J.J. Abrams Wants The Original Star Wars Trilogy Theatrical Cuts To Be Released Again

Han and Greedo's corpse in Star Wars: A New Hope

As any hardcore Star Wars fans know, the versions of A New Hope, The Empire Strikes Back and Return of the Jedi one can purchase or stream now are not the same as what we’re shown in theaters decades earlier. From 1997 to 2011, franchise creator George Lucas repeatedly tinkered with and changed aspects of the Original Trilogy for home media releases, and the original theatrical cuts haven’t been available to buy in quite some time.

Well, it’s not just fans who’d like the option to buy the original, unaltered Star Wars movies. J.J. Abrams, director of The Force Awakens and the forthcoming The Rise of Skywalker, would also like that. As Abrams put it:

I guess it’s what George Lucas wanted, and that’s what he did, and so I respect that, although I also feel like there’s something about the original theatrical version that was, you know, for so many people, the thing they loved as it was. And so, you know, it would be great to have that available to a mainstream audience.

J.J. Abrams recalled how during the making of The Force Awakens, he and someone else on the crew were talking about the scene between Darth Vader and Emperor Palpatine in The Empire Strikes Back and were disagreeing about what was said, only to realize they were each remembering different versions of said scene. This scene alteration is just one of the numerous ways George Lucas changed the Original Trilogy long after the movies had been released, many of which incorporated CGI effects.

Ironically, despite George Lucas selling Lucasfilm to Disney in 2012, we were recently given a brand-new edit that he made before the sale. Last month when Disney+ launched, subscribers who watched A New Hope on the service noticed yet another change to the Han and Greedo showdown in the Mos Eisely Cantina, with the Rodian bounty hunter saying “Maclunkey!” before being killed by the smuggler.

Alas, as J.J. Abrams also told NowThis, it sounds like not only are there no plans to release the Original Trilogy theatrical cuts anytime soon, it won’t happen at all. The filmmaker said:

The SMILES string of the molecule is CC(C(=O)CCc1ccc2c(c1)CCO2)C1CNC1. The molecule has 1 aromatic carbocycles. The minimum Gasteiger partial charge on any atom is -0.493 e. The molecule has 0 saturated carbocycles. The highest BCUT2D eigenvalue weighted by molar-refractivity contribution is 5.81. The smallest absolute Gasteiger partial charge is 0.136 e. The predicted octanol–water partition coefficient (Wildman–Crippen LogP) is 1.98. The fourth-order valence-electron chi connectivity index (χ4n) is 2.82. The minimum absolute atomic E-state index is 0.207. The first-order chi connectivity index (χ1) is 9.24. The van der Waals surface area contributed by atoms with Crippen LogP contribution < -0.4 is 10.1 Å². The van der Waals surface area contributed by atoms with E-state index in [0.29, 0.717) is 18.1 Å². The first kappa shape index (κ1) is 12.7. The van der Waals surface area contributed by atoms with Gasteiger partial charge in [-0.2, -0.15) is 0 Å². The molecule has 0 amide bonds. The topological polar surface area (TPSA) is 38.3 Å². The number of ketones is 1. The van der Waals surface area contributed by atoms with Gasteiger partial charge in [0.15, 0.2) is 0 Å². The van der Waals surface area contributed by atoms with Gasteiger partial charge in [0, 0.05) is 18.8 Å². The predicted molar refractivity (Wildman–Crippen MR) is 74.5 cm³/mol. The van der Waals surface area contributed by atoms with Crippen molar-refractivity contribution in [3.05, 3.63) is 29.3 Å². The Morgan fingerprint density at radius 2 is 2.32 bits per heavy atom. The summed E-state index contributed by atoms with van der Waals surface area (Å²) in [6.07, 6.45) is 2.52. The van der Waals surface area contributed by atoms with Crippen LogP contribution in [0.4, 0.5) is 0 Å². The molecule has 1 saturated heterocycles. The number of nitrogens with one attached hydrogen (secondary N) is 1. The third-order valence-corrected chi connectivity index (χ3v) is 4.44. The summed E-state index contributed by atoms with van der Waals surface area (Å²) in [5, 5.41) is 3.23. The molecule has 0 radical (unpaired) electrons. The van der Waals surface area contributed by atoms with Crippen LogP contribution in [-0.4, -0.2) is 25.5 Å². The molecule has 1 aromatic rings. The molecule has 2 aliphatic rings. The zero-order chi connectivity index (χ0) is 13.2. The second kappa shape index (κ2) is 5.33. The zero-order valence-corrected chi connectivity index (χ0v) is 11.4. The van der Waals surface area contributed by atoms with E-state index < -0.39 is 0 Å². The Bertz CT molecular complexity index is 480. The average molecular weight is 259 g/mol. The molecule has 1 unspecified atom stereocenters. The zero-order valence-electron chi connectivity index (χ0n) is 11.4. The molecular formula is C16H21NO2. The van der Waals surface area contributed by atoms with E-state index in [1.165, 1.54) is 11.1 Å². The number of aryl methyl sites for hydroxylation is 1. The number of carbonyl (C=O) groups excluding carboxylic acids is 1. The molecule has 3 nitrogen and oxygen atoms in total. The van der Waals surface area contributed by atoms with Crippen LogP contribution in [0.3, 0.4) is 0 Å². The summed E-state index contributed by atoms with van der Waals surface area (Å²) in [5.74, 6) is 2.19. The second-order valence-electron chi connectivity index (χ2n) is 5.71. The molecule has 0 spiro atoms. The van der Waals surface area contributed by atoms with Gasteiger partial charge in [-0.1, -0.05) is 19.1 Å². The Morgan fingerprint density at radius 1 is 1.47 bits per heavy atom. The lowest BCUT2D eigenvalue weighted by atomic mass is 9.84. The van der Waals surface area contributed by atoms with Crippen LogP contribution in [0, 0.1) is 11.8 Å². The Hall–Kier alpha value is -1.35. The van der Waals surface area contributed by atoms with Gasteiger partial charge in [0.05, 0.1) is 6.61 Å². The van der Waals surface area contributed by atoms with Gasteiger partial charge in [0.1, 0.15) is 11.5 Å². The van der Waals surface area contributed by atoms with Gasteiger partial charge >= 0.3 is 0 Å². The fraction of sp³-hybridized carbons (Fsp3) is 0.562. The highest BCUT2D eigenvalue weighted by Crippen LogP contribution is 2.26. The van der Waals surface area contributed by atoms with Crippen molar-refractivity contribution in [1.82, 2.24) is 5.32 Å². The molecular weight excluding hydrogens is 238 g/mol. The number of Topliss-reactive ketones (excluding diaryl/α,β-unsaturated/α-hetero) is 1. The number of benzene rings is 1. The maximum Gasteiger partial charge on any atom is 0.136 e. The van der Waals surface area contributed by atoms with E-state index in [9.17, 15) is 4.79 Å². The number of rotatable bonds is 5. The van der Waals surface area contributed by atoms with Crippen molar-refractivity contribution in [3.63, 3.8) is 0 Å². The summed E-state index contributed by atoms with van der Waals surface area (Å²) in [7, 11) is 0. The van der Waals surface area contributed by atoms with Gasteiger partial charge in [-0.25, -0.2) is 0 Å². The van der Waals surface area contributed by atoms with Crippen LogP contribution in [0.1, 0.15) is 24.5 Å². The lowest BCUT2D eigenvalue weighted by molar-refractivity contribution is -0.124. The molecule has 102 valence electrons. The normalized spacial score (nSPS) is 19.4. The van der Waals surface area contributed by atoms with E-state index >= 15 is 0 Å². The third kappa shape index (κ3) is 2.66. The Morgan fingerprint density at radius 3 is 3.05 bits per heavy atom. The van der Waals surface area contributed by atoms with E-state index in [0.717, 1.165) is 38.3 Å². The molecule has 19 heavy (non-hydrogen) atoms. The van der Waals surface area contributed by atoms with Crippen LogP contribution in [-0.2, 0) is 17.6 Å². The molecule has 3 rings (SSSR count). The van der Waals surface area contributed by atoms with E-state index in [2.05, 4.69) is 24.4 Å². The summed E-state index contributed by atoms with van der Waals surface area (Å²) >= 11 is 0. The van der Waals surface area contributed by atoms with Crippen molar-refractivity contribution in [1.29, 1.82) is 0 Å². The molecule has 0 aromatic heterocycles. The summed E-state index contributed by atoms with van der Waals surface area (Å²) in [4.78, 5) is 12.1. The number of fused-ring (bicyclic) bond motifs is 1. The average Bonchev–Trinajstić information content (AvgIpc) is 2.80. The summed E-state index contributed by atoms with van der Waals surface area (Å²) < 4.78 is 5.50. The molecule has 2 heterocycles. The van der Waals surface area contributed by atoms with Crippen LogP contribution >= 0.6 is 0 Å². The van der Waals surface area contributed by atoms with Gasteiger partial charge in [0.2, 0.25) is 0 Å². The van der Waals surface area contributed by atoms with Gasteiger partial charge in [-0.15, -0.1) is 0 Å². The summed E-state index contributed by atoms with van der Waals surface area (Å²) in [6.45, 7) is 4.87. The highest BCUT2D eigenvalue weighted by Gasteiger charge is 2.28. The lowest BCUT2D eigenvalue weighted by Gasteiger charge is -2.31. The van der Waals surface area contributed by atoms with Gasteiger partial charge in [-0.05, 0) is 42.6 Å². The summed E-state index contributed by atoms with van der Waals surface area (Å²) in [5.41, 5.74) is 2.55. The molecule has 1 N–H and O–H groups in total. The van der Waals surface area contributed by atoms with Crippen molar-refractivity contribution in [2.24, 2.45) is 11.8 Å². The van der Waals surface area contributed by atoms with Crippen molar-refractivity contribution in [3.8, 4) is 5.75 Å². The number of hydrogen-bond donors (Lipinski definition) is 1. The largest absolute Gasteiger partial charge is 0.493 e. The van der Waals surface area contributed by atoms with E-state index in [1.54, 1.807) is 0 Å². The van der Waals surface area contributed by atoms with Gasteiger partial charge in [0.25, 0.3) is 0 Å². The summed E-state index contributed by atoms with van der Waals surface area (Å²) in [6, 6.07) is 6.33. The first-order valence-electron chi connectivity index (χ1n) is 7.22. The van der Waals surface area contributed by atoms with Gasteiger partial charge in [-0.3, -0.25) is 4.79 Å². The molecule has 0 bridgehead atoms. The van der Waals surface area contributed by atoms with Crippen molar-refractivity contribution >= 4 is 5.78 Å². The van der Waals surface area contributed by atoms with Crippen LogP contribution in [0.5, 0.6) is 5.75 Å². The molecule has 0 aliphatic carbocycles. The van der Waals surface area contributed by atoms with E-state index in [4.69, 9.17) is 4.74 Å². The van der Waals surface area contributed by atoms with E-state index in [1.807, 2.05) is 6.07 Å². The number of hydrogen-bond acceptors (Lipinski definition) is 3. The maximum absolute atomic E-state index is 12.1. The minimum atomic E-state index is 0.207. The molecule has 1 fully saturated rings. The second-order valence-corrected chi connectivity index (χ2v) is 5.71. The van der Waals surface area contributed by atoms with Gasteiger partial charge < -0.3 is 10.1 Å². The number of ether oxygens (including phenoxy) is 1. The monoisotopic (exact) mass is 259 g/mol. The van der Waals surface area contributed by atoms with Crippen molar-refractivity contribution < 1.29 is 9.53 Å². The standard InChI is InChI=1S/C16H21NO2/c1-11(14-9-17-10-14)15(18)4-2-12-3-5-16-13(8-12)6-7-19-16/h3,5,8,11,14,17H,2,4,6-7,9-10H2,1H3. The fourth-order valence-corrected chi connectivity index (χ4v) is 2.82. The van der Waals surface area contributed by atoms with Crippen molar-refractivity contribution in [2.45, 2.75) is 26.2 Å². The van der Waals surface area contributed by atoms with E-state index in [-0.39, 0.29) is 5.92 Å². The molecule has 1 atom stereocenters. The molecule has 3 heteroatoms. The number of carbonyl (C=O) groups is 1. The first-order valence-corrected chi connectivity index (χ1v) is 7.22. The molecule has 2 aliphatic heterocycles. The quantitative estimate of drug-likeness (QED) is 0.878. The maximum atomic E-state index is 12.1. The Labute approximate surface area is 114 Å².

I’ve been told that for reasons I don’t necessarily understand, that’s not possible.

J.J. Abrams didn’t elaborate on these reasons that were given to him, so it’s unclear if Disney’s just unwilling to release the original cuts, if the company is legally prohibited from doing so due to an arrangement with George Lucas, or if it’s perhaps just impossible due to the physical sources being changed. Whatever the explanation is, if you were still holding out hope for the unaltered Original Trilogy to drop on Blu-ray or streaming someday, you’ll either need to keep waiting or just make peace with the fact that it likely won’t happen.

That’s a shame, because even if one doesn’t mind or prefers the altered versions of A New Hope, The Empire Strikes Back and Return of the Jedi, it’d be nice to at least have the ability to watch the original versions on Blu-ray or Disney+, rather than keep relying on long-out-of-print VHS tapes (assuming you have access to them, which many people don’t). J.J. Abrams also acknowledged that while he as a director understands the pull to go back to old projects and change certain parts, he ultimately would rather look ahead to the next piece of work.

The Skywalker Saga will conclude when Star Wars: The Rise of Skywalker is on December 20. Feel free to also look through our 2020 release schedule to plan your trips to the theater next year accordingly.

Adam Holmes
Senior Content Producer

Connoisseur of Marvel, DC, Star Wars, John Wick, MonsterVerse and Doctor Who lore, Adam is a Senior Content Producer at CinemaBlend. He started working for the site back in late 2014 writing exclusively comic book movie and TV-related articles, and along with branching out into other genres, he also made the jump to editing. Along with his writing and editing duties, as well as interviewing creative talent from time to time, he also oversees the assignment of movie-related features. He graduated from the University of Oregon with a degree in Journalism, and he’s been sourced numerous times on Wikipedia. He's aware he looks like Harry Potter and Clark Kent.